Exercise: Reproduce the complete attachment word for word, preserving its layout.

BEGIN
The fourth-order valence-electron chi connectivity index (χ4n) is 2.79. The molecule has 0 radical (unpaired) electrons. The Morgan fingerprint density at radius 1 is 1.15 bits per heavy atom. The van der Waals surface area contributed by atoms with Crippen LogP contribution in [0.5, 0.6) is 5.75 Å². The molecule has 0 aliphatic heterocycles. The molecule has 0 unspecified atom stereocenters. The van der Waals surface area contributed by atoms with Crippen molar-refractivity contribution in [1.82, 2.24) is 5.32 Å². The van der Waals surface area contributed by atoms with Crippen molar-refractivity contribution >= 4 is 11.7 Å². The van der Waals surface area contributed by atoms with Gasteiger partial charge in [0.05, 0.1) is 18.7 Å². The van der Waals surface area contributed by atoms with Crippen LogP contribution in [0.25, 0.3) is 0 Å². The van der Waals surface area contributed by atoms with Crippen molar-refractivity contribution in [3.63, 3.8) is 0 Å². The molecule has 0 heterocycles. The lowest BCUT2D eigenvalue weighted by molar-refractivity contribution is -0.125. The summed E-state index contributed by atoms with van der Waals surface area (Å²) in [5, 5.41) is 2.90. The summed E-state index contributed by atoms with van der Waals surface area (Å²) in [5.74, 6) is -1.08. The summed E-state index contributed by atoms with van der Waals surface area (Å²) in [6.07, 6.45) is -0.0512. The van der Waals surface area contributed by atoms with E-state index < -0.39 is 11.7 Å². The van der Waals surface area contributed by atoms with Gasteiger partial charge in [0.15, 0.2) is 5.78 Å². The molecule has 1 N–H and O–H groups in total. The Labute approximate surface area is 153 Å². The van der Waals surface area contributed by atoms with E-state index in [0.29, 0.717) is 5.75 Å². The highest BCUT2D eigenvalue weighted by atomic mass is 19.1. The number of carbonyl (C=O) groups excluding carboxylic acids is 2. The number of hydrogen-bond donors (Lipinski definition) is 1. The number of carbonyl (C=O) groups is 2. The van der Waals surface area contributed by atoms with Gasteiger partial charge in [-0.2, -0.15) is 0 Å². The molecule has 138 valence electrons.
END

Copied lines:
The fourth-order valence-electron chi connectivity index (χ4n) is 2.79. The molecule has 0 radical (unpaired) electrons. The Morgan fingerprint density at radius 1 is 1.15 bits per heavy atom. The van der Waals surface area contributed by atoms with Crippen LogP contribution in [0.5, 0.6) is 5.75 Å². The molecule has 0 aliphatic heterocycles. The molecule has 0 unspecified atom stereocenters. The van der Waals surface area contributed by atoms with Crippen molar-refractivity contribution in [1.82, 2.24) is 5.32 Å². The van der Waals surface area contributed by atoms with Crippen molar-refractivity contribution >= 4 is 11.7 Å². The van der Waals surface area contributed by atoms with Gasteiger partial charge in [0.05, 0.1) is 18.7 Å². The van der Waals surface area contributed by atoms with Crippen LogP contribution in [0.25, 0.3) is 0 Å². The van der Waals surface area contributed by atoms with Crippen molar-refractivity contribution in [3.63, 3.8) is 0 Å². The molecule has 0 heterocycles. The lowest BCUT2D eigenvalue weighted by molar-refractivity contribution is -0.125. The summed E-state index contributed by atoms with van der Waals surface area (Å²) in [5, 5.41) is 2.90. The summed E-state index contributed by atoms with van der Waals surface area (Å²) in [5.74, 6) is -1.08. The summed E-state index contributed by atoms with van der Waals surface area (Å²) in [6.07, 6.45) is -0.0512. The van der Waals surface area contributed by atoms with E-state index < -0.39 is 11.7 Å². The van der Waals surface area contributed by atoms with Gasteiger partial charge in [0.15, 0.2) is 5.78 Å². The molecule has 1 N–H and O–H groups in total. The Labute approximate surface area is 153 Å². The van der Waals surface area contributed by atoms with E-state index in [0.29, 0.717) is 5.75 Å². The highest BCUT2D eigenvalue weighted by atomic mass is 19.1. The number of carbonyl (C=O) groups excluding carboxylic acids is 2. The number of hydrogen-bond donors (Lipinski definition) is 1. The number of carbonyl (C=O) groups is 2. The van der Waals surface area contributed by atoms with Gasteiger partial charge in [-0.2, -0.15) is 0 Å². The molecule has 138 valence electrons.